Technology has played a vital role in the ancient art of ceramics. As the art form has evolved with the development of tools, processes and materials, an ever-broadening variety of creative approaches has emerged. Red Star Studios presents the work of eleven national artists known for their exceptional glaze formulations and surface techniques. The work of each artist highlights the chemistry involved in their processes and their distinct technical approaches. This exhibition features some of the finest examples of glazing and firing techniques to be found in contemporary ceramics.
Click an artist's name to see all of his/her work. To view all pieces, without process descriptions, click here.
A Low-temperature firing range, usually below cone 02 (2048 degrees F.), used for most bisque firing, and for glaze firing terracotta and other low-temperature clays. The kiln atmosphere has an abundance of oxygen to insure complete combustion of fuel, which oxidizes the ceramic materials.
Scott Bennett: Low-fired earthenware. The surface is achieved by layering multiple glazes and resists of different colors and finishes. The contrast of the matte and shiny textures gives depth to the work.
Nicholas Bernard: Low-fired earthenware, with multiple firings, using colored slips and oxides. By layering different colors and re-firing the work, deep, rich surfaces are created that could not be built up in one firing alone.
|Colander - Noah Riedel||Serving Bowl (1) - Noah Riedel||Small Plate (1) - Noah Riedel|
Glazes that contain crystals within the amorphous (glassy) matrix of the glaze. The glaze itself is not entirely composed of crystals. The crystals give opacity, color and surface textures as smooth and rough mattes. The crystals grow during cooling by isolating the essential oxides from the surrounding fluid glaze.
John Tilton: High-fired oxidation porcelain. Matte crystalline surface is achieved through an advanced knowledge and understanding of glaze materials. The glazes are mixed just before they are applied and fired in an electric kiln. Some works are fired multiple times, as many as 15 or more, to achieve the desired results.
|Vase (6) - John Tilton||Vase (5) - John Tilton|
In fuel-burning kilns, the atmosphere is starved of enough oxygen to completely combust the fuel, which introduces an abundance of carbon and hydrogen. The carbon and hydrogen molecules extract oxygen from the surface of the wares, altering the appearance of the clay and glaze.
Mark Cole: High-fired reduction stoneware. The finished surface is a result of multiple glazes interacting with one another in a reduction atmosphere, creating a loose pattern. The result is a beautiful surface that could not be created by the use of one glaze alone.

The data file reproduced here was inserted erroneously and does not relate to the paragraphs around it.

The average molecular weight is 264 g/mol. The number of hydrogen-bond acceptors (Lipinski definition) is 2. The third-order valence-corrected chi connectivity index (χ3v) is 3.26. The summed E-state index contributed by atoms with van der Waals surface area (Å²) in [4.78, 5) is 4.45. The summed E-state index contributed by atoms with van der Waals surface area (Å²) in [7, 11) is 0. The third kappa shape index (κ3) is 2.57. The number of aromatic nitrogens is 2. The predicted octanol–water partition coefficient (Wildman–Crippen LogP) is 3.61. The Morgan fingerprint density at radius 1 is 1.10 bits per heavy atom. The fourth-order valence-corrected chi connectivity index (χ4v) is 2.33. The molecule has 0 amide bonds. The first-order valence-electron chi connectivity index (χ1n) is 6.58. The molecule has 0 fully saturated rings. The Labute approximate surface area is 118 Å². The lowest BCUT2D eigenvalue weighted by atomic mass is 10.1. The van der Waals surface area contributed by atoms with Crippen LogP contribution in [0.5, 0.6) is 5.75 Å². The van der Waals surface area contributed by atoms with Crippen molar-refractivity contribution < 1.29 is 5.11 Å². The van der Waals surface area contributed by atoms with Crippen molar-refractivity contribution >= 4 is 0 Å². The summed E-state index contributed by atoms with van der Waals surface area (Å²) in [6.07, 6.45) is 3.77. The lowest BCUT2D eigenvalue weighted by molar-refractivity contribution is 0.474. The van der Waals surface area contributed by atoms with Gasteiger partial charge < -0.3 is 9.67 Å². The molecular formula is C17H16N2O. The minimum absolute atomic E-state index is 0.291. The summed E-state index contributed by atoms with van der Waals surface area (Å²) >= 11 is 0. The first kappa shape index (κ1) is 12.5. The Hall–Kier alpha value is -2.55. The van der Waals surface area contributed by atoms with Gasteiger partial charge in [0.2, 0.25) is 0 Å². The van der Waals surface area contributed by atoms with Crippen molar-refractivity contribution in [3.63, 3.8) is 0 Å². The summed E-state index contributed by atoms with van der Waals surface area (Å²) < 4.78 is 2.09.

|Dinner Plate (1) - Mark Cole||Serving Bowl - Mark Cole||Salad Plate (1) - Mark Cole|
Jim Connell: High-fired stoneware, reduction fired. Many pieces were sand blasted post-firing to produce a rich matte surface.
|Red & Green Carved Bottle - Jim Connell||Red Sandblasted & Carved Lidded Jar - Jim Connell||Red Sandblasted Carved Teapot (2) - Jim Connell|
Matt Hyleck: High-fired reduction stoneware and porcelain, using mostly American Shino glazes. The shino glaze is an adaptation of a traditional Japanese glaze. Wood ash is sometimes added to the pieces before firing, giving the appearance of wood-firing without using a wood kiln.
|Arc-Handled Serving Bowl - Matthew Hyleck||Chevron Soup & Salad Bowl (2) - Matthew Hyleck||Diagonal Seam Dessert Plate - Matthew Hyleck|
Ceramic ware that is fired in a kiln fueled by wood. The kilns are designed to create a draft that draws the heat and wood ash though the kiln and out the chimney. Much of the ash is deposited on the hot ceramic ware as it passes through the kiln, leaving a natural ash-glazed surface. Both flashing and colored slips are often applied to the ware to further enhance the surface.
Simon Levin: Wood-fired porcelain and stoneware. Slips are sometimes used for additional variations. Long, slow firings, up to 6 days or more, bring out the amazing colors and textures in the work.
|Comet Chase Dinner Plate - Simon Levin||Pasta Bowl - Simon Levin||Warm Ice Salad Plate - Simon Levin|
Jeff Shapiro: Wood-fired stoneware. Surfaces are achieved by the atmosphere in the kiln and wood ash deposits. Since the surface is a direct result of the firing, much consideration goes into the form of the piece and placement in the kiln.
A high-fire process where soda ash or bicarbonate of soda are introduced into a gas-fired kiln towards the end of the firing process. The soda ash vaporizes in the atmosphere, landing on the ceramic ware, altering the glazed surface or creating a glaze on a raw surface.
Matt Long: Soda-fired porcelain. Flashing slips are applied, which after skillful kiln firing techniques, create bright oranges and contrasting natural rich colors.
|Victory Hip Flask - Matt Long||Sippin Glass (1) - Matt Long||Rocks Glass (2) - Matt Long|
A process in which a glaze is created from salt, which is thrown into the kiln near the end of firing. The salt - usually common table salt - decomposes and volatilizes, which combines with substances from the hot pottery body to produce the glaze. This process probably originated in the Rhineland region of Germany. There, stoneware was developed during the 12th and 14th centuries and salt glazing appears to have been a part of this process.
Linda Sikora: Salt, wood and oil-fired porcelain. Polychrome glazes (multicolored over glaze) are applied before the firing and melt to combine with the elements in the atmosphere; creating a multicolored, wet-looking surface.
|Polychrome Teapot - Linda Sikora||Pitcher (3) - Linda Sikora||Serving Pair, Bowl & Jar - Linda Sikora|
Red Star Studios
2100 Walnut St
Kansas City, MO 64108
Red Star Studios
© Copyright 2010, All Rights Reserved